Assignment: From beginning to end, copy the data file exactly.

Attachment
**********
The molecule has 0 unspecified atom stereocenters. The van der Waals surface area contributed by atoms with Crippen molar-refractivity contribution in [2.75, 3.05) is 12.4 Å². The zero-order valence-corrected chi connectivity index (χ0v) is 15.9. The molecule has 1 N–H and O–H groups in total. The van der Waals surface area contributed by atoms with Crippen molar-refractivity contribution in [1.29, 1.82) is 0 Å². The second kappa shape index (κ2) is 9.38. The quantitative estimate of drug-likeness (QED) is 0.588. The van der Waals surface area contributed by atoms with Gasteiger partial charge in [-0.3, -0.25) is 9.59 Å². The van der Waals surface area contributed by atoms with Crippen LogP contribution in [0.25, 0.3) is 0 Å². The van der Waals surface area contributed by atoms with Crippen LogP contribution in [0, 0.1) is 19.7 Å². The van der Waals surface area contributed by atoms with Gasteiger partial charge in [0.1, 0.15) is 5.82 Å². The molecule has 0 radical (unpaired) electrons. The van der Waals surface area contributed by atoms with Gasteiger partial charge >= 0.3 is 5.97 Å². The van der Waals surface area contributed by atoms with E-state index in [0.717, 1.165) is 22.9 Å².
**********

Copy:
The molecule has 0 unspecified atom stereocenters. The van der Waals surface area contributed by atoms with Crippen molar-refractivity contribution in [2.75, 3.05) is 12.4 Å². The zero-order valence-corrected chi connectivity index (χ0v) is 15.9. The molecule has 1 N–H and O–H groups in total. The van der Waals surface area contributed by atoms with Crippen molar-refractivity contribution in [1.29, 1.82) is 0 Å². The second kappa shape index (κ2) is 9.38. The quantitative estimate of drug-likeness (QED) is 0.588. The van der Waals surface area contributed by atoms with Gasteiger partial charge in [-0.3, -0.25) is 9.59 Å². The van der Waals surface area contributed by atoms with Crippen LogP contribution in [0.25, 0.3) is 0 Å². The van der Waals surface area contributed by atoms with Crippen LogP contribution in [0, 0.1) is 19.7 Å². The van der Waals surface area contributed by atoms with Gasteiger partial charge in [0.1, 0.15) is 5.82 Å². The molecule has 0 radical (unpaired) electrons. The van der Waals surface area contributed by atoms with Gasteiger partial charge >= 0.3 is 5.97 Å². The van der Waals surface area contributed by atoms with E-state index in [0.717, 1.165) is 22.9 Å².